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March 1982

Mechanical Plethysmography and Doppler Ultrasound: Diagnosis of Deep-Venous Thrombosis

Author Affiliations

From the Department of Surgery, Waterbury Hospital Health Center, Waterbury, Conn. Dr Schroeder is now in private practice.

Arch Surg. 1982;117(3):300-303. doi:10.1001/archsurg.1982.01380270028006

• Two hundred eighty-one patients were available for follow-up after undergoing bilateral lower-extremity venous laboratory evaluations for possible deep-venous thrombosis. Because of a recognized difficulty with such a clinical diagnosis, the use of Doppler ultrasound and mechanical plethysmography with airfilled cuffs was carefully studied. Eighty-three of the 281 patients had confirmatory results from venography or fibrinogen scan of the symptomatic or more-symptomatic leg, and these 83 patients were used to determine accuracy. The complete evaluation as performed was accurate in 70% of the patients with suspected deep-venous thrombosis. The Doppler examination alone was accurate in 71% of the patients, and the maximum venous outflow measurement was accurate in 67% of the patients. This study indicates a continuing need for venography or fibrinogen scanning for the diagnosis of deep-venous thrombosis.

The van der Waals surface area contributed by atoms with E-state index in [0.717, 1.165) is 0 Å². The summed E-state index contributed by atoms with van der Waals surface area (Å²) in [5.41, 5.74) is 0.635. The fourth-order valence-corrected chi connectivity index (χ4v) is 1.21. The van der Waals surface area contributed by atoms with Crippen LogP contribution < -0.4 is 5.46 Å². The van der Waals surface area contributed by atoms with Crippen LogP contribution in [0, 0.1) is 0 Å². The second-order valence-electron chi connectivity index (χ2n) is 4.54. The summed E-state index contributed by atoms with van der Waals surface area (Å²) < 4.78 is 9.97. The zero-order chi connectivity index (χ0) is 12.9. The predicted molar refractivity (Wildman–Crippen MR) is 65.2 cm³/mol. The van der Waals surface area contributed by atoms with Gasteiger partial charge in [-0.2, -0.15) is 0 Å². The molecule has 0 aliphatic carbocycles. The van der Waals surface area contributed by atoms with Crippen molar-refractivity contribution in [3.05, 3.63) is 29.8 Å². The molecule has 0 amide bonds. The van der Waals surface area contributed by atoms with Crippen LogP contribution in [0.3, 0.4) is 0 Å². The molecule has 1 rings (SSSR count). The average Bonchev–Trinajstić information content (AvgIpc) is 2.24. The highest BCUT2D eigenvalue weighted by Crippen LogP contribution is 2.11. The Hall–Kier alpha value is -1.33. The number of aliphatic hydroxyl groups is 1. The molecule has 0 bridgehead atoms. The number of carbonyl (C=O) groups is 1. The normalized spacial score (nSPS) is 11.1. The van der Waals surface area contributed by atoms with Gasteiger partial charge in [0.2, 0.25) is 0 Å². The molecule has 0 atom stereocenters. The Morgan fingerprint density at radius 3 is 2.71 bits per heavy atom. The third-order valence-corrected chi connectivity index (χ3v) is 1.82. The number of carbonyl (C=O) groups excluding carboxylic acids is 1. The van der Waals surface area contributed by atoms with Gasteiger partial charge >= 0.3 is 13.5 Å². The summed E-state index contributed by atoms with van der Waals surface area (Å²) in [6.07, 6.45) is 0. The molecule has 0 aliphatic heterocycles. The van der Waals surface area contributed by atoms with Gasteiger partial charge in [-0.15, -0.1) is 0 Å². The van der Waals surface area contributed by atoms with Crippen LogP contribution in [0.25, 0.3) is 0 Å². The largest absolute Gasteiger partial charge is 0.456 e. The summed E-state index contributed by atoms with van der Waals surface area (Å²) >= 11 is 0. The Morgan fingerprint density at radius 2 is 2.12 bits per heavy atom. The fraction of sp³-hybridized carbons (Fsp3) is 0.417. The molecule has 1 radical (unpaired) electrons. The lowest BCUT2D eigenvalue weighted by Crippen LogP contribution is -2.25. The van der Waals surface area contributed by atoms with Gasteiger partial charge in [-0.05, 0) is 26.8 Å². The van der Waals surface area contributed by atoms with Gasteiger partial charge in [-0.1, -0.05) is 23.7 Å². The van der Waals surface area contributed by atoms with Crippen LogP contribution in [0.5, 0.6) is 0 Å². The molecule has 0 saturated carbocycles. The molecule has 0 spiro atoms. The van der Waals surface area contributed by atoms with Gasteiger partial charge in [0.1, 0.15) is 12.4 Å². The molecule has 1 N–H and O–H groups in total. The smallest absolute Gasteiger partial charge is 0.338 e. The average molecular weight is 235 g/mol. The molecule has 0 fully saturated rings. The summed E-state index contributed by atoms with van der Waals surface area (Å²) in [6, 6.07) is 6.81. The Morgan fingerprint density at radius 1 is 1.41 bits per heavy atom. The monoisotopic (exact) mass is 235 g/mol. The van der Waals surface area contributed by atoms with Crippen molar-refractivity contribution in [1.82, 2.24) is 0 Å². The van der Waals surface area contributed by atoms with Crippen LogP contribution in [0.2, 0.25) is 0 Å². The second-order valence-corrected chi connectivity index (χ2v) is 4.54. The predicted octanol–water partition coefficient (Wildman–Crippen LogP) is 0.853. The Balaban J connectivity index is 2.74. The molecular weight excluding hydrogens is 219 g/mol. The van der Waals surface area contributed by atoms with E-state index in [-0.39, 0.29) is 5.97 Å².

(Arch Surg 1982;117:300-303)